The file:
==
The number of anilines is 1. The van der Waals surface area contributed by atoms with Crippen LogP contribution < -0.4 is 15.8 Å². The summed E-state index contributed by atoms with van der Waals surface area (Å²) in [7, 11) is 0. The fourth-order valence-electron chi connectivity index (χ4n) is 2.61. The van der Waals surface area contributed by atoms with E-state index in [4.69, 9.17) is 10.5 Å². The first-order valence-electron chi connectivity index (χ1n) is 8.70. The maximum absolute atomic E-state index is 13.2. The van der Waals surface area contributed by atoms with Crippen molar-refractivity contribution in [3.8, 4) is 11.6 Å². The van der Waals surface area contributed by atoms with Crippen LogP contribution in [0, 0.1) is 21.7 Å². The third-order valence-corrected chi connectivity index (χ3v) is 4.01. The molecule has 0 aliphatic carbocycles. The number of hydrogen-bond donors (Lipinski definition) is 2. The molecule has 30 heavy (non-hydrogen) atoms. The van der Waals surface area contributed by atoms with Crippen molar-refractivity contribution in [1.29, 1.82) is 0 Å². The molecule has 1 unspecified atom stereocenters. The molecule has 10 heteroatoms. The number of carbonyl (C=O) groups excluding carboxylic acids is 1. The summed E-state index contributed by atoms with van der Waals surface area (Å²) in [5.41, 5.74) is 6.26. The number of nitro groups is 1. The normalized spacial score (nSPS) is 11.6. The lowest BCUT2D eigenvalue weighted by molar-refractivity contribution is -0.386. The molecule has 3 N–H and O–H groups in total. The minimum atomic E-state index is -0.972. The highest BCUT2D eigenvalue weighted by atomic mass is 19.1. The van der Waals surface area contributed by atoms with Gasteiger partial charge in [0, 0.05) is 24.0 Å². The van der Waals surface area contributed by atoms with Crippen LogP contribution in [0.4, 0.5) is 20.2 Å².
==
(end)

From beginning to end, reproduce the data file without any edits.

The number of anilines is 1. The van der Waals surface area contributed by atoms with Crippen LogP contribution < -0.4 is 15.8 Å². The summed E-state index contributed by atoms with van der Waals surface area (Å²) in [7, 11) is 0. The fourth-order valence-electron chi connectivity index (χ4n) is 2.61. The van der Waals surface area contributed by atoms with E-state index in [4.69, 9.17) is 10.5 Å². The first-order valence-electron chi connectivity index (χ1n) is 8.70. The maximum absolute atomic E-state index is 13.2. The van der Waals surface area contributed by atoms with Crippen molar-refractivity contribution in [3.8, 4) is 11.6 Å². The van der Waals surface area contributed by atoms with Crippen LogP contribution in [0, 0.1) is 21.7 Å². The third-order valence-corrected chi connectivity index (χ3v) is 4.01. The molecule has 0 aliphatic carbocycles. The number of hydrogen-bond donors (Lipinski definition) is 2. The molecule has 30 heavy (non-hydrogen) atoms. The van der Waals surface area contributed by atoms with Crippen molar-refractivity contribution in [1.29, 1.82) is 0 Å². The molecule has 1 unspecified atom stereocenters. The molecule has 10 heteroatoms. The number of carbonyl (C=O) groups excluding carboxylic acids is 1. The summed E-state index contributed by atoms with van der Waals surface area (Å²) in [5.41, 5.74) is 6.26. The number of nitro groups is 1. The normalized spacial score (nSPS) is 11.6. The lowest BCUT2D eigenvalue weighted by molar-refractivity contribution is -0.386. The molecule has 3 N–H and O–H groups in total. The minimum atomic E-state index is -0.972. The highest BCUT2D eigenvalue weighted by atomic mass is 19.1. The van der Waals surface area contributed by atoms with Gasteiger partial charge in [0, 0.05) is 24.0 Å². The van der Waals surface area contributed by atoms with Crippen LogP contribution in [0.4, 0.5) is 20.2 Å².